One of humanity’s greatest challenges is to increase food production by 50 percent or more to meet the needs of Earth’s burgeoning human population, while simultaneously taking major steps to reduce agriculture’s environmental toll on the planet. Schubel and Thompson  summarize many of the issues involved, including limitations of freshwater and arable land, as well as other ecological impacts associated with modern food production.
The sea has provided significant protein resources for the human population over millennia. Although marine aquaculture development has lagged behind terrestrial food production, the authors point out that it has great potential not only for food production, but also to reduce environmental impacts since it requires relatively little land and freshwater resources.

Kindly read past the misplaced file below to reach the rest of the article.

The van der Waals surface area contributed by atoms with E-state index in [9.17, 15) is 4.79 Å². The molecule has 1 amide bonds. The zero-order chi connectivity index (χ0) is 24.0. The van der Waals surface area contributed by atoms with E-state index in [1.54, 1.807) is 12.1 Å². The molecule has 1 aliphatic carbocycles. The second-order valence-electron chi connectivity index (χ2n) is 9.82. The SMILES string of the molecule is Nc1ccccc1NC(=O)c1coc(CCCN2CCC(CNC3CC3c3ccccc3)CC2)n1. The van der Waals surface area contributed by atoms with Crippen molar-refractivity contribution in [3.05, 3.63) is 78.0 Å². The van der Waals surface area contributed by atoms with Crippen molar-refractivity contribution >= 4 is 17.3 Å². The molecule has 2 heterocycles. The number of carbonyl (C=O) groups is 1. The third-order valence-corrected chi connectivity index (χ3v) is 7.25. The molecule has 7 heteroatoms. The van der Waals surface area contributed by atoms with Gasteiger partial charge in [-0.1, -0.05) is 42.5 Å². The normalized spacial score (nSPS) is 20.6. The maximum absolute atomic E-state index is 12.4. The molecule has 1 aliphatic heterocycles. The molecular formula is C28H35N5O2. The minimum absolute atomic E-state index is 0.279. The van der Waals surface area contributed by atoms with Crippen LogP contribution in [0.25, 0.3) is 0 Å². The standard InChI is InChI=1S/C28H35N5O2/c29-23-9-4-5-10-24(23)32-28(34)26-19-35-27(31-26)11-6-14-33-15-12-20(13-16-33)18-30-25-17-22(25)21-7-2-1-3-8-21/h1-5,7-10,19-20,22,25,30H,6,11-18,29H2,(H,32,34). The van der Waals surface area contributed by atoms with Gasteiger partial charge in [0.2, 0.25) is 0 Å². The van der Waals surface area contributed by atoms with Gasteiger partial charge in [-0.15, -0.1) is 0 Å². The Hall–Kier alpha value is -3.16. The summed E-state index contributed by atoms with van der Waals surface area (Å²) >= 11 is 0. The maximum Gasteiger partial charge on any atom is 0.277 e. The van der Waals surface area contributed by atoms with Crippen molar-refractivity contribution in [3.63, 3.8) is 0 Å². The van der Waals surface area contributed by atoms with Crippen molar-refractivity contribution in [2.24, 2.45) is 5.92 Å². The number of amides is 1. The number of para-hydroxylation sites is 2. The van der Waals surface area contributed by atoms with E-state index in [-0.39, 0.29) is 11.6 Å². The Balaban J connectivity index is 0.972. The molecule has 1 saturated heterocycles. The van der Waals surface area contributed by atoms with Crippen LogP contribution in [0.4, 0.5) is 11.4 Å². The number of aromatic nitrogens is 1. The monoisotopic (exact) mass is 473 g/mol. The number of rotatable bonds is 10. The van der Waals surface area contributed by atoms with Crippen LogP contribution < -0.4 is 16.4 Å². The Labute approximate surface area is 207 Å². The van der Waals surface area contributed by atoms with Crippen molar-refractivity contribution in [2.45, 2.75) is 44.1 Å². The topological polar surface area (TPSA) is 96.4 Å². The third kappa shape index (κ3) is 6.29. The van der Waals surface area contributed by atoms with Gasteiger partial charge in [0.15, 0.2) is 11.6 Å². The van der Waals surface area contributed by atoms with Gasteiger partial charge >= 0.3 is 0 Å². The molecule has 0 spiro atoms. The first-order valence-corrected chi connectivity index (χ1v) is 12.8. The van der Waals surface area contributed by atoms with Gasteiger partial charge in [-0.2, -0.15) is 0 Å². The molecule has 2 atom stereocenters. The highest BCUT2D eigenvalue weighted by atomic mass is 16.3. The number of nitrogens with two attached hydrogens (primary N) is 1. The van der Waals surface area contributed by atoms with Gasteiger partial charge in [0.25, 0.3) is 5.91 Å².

They conclude that substantially greater development of aquaculture, particularly in the ocean, if responsibly managed and integrated with more sustainable terrestrial agricultural practices, could be a significant contributor in meeting the world’s future food requirements.
Citation: Schubel, J. R., & Thompson, K. . Farming the Sea: The only way to meet humanity’s future food needs. GeoHealth, 3. https://doi.org/10.1029/2019GH000204
—Paul A. Sandifer, Editor, GeoHealth